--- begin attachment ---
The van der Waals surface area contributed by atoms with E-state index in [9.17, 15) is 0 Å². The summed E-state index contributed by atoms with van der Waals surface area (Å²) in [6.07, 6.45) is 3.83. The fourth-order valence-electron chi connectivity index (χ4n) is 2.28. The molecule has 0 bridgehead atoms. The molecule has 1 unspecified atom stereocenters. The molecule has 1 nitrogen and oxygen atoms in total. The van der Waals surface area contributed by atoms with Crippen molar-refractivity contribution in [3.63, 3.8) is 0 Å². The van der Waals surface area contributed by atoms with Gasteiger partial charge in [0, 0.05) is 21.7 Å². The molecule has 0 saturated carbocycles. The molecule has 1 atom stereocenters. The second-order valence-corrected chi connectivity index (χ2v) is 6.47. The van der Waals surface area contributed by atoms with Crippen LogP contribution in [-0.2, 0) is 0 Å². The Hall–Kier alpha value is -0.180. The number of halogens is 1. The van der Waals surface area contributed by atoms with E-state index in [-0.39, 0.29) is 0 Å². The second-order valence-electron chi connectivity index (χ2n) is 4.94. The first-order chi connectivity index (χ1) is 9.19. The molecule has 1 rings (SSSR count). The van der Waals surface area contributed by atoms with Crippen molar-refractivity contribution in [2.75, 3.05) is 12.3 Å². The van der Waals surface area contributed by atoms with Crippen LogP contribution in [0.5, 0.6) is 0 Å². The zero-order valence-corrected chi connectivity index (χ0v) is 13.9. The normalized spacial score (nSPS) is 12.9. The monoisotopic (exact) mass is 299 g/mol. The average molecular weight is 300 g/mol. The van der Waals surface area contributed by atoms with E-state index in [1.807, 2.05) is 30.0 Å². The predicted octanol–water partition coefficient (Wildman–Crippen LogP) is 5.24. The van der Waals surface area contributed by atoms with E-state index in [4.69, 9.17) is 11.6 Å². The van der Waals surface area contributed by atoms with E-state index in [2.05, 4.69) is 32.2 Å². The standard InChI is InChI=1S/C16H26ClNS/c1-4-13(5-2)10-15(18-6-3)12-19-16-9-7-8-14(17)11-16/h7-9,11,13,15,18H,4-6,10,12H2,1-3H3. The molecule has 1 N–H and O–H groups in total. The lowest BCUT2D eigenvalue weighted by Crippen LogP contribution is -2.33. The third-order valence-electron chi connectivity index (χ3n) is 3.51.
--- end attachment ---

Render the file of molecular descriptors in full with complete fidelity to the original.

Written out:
The van der Waals surface area contributed by atoms with E-state index in [9.17, 15) is 0 Å². The summed E-state index contributed by atoms with van der Waals surface area (Å²) in [6.07, 6.45) is 3.83. The fourth-order valence-electron chi connectivity index (χ4n) is 2.28. The molecule has 0 bridgehead atoms. The molecule has 1 unspecified atom stereocenters. The molecule has 1 nitrogen and oxygen atoms in total. The van der Waals surface area contributed by atoms with Crippen molar-refractivity contribution in [3.63, 3.8) is 0 Å². The van der Waals surface area contributed by atoms with Gasteiger partial charge in [0, 0.05) is 21.7 Å². The molecule has 0 saturated carbocycles. The molecule has 1 atom stereocenters. The second-order valence-corrected chi connectivity index (χ2v) is 6.47. The van der Waals surface area contributed by atoms with Crippen LogP contribution in [-0.2, 0) is 0 Å². The Hall–Kier alpha value is -0.180. The number of halogens is 1. The van der Waals surface area contributed by atoms with E-state index in [-0.39, 0.29) is 0 Å². The second-order valence-electron chi connectivity index (χ2n) is 4.94. The first-order chi connectivity index (χ1) is 9.19. The molecule has 1 rings (SSSR count). The van der Waals surface area contributed by atoms with Crippen molar-refractivity contribution in [2.75, 3.05) is 12.3 Å². The van der Waals surface area contributed by atoms with Crippen LogP contribution in [0.5, 0.6) is 0 Å². The zero-order valence-corrected chi connectivity index (χ0v) is 13.9. The normalized spacial score (nSPS) is 12.9. The monoisotopic (exact) mass is 299 g/mol. The average molecular weight is 300 g/mol. The van der Waals surface area contributed by atoms with E-state index in [1.807, 2.05) is 30.0 Å². The predicted octanol–water partition coefficient (Wildman–Crippen LogP) is 5.24. The van der Waals surface area contributed by atoms with E-state index in [4.69, 9.17) is 11.6 Å². The van der Waals surface area contributed by atoms with E-state index in [2.05, 4.69) is 32.2 Å². The standard InChI is InChI=1S/C16H26ClNS/c1-4-13(5-2)10-15(18-6-3)12-19-16-9-7-8-14(17)11-16/h7-9,11,13,15,18H,4-6,10,12H2,1-3H3. The molecule has 1 N–H and O–H groups in total. The lowest BCUT2D eigenvalue weighted by Crippen LogP contribution is -2.33. The third-order valence-electron chi connectivity index (χ3n) is 3.51.